Generally it is always a good idea to provide working code so that others have a starting point.
All this is very easy to do in Mathematica. No need to use Excel either, because I see that you build analytic surfaces that can be sampled in Mathematica too.
First I recommend reading
Notes on 3D printing by
Henry Segerman who did a lot of work on the subject and
published a paper.
A rather quick summary for you about specifically your problem. Here is the code:
f[u_, v_] := {u, v, u^2 - v^2};
scale = 40;
radius = 0.75;
gridSteps = 10;
curvesU = Table[scale*f[u, i], {i, -1, 1, 2/gridSteps}];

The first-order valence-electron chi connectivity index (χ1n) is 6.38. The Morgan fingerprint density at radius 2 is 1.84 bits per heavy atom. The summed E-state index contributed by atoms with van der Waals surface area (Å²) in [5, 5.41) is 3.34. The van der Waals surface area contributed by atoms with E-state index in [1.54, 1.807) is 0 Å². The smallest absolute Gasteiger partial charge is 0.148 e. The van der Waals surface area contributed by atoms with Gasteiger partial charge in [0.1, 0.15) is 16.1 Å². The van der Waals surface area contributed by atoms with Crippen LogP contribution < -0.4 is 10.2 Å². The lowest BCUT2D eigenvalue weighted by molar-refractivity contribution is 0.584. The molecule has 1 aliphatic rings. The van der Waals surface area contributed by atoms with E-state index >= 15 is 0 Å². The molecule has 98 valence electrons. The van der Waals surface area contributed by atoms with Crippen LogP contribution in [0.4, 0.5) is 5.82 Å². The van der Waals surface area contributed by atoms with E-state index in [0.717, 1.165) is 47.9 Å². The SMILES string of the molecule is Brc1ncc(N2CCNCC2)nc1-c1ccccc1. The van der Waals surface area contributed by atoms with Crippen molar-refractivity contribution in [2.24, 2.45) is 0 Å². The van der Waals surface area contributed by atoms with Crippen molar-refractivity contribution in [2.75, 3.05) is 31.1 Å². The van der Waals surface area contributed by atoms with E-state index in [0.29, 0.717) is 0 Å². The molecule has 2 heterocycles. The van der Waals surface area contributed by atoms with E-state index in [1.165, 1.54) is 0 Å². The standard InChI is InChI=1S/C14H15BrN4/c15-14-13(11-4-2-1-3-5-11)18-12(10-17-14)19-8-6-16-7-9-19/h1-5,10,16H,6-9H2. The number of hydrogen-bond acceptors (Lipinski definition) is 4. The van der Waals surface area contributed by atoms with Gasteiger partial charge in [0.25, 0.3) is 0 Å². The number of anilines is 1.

curvesV = Table[scale*f[j, v], {j, -1, 1, 2/gridSteps}];
tubesU = ParametricPlot3D[curvesU, {u, -1, 1},
PlotStyle -> Tube[radius], PlotRange -> All];
tubesV = ParametricPlot3D[curvesV, {v, -1, 1},
PlotStyle -> Tube[radius], PlotRange -> All];
corners =
Graphics3D[
Table[Sphere[scale f[i, j], radius], {i, -1, 1, 2}, {j, -1, 1, 2}]];
output = Show[tubesU, tubesV, corners]
Export["MathematicaParametricSurface.stl", output]
Here is how the resulting STL file is viewed in an independent STL viewing program - for example
MeshLab which is free:
And here is final 3D printed
result you can find in Shapeways store:
Now sometimes you will wish to plot surfaces as they are, not as meshes. Here is a simple example.
model = RevolutionPlot3D[{Sin[t] + Sin[5 t]/10,
Cos[t] + Cos[5 t]/10}, {t, 0, Pi},
RegionFunction -> (Sin[5 (#4 + #5)] > 0 &), Mesh -> None,
BoundaryStyle -> Black, PlotStyle -> Thickness[.1]]
Export["model.stl", model];
Import[%]
Now further very useful links: